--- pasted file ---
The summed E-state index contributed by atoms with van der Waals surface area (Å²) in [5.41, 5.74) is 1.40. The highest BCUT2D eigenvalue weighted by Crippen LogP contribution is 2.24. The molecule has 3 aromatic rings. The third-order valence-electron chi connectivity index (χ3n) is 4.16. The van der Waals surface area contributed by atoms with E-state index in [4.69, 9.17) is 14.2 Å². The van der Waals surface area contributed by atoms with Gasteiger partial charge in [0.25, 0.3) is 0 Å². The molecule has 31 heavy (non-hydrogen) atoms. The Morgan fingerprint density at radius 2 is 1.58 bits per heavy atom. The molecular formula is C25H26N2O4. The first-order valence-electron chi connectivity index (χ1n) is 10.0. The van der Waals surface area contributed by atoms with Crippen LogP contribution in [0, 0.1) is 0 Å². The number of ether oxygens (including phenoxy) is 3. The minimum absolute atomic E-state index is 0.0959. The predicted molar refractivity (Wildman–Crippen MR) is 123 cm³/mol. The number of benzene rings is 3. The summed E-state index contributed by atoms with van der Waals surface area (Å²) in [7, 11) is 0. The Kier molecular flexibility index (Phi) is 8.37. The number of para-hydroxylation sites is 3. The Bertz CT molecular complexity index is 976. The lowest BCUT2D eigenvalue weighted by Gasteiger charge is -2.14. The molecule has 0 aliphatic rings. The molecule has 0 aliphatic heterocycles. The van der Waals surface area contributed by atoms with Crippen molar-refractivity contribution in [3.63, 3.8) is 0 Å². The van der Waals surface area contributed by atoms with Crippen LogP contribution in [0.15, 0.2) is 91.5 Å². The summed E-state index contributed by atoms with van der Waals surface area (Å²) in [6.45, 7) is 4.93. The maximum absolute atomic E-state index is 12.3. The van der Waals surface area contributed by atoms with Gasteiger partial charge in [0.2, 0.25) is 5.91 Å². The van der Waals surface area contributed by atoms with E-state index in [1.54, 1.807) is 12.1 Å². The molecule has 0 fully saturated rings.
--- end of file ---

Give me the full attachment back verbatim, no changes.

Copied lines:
The summed E-state index contributed by atoms with van der Waals surface area (Å²) in [5.41, 5.74) is 1.40. The highest BCUT2D eigenvalue weighted by Crippen LogP contribution is 2.24. The molecule has 3 aromatic rings. The third-order valence-electron chi connectivity index (χ3n) is 4.16. The van der Waals surface area contributed by atoms with E-state index in [4.69, 9.17) is 14.2 Å². The van der Waals surface area contributed by atoms with Gasteiger partial charge in [0.25, 0.3) is 0 Å². The molecule has 31 heavy (non-hydrogen) atoms. The Morgan fingerprint density at radius 2 is 1.58 bits per heavy atom. The molecular formula is C25H26N2O4. The first-order valence-electron chi connectivity index (χ1n) is 10.0. The van der Waals surface area contributed by atoms with Crippen LogP contribution in [0, 0.1) is 0 Å². The number of ether oxygens (including phenoxy) is 3. The minimum absolute atomic E-state index is 0.0959. The predicted molar refractivity (Wildman–Crippen MR) is 123 cm³/mol. The number of benzene rings is 3. The summed E-state index contributed by atoms with van der Waals surface area (Å²) in [7, 11) is 0. The Kier molecular flexibility index (Phi) is 8.37. The number of para-hydroxylation sites is 3. The Bertz CT molecular complexity index is 976. The lowest BCUT2D eigenvalue weighted by Gasteiger charge is -2.14. The molecule has 0 aliphatic rings. The molecule has 0 aliphatic heterocycles. The van der Waals surface area contributed by atoms with Crippen molar-refractivity contribution in [3.63, 3.8) is 0 Å². The van der Waals surface area contributed by atoms with Crippen LogP contribution in [0.15, 0.2) is 91.5 Å². The summed E-state index contributed by atoms with van der Waals surface area (Å²) in [6.45, 7) is 4.93. The maximum absolute atomic E-state index is 12.3. The van der Waals surface area contributed by atoms with Gasteiger partial charge in [0.2, 0.25) is 5.91 Å². The van der Waals surface area contributed by atoms with E-state index in [1.54, 1.807) is 12.1 Å². The molecule has 0 fully saturated rings.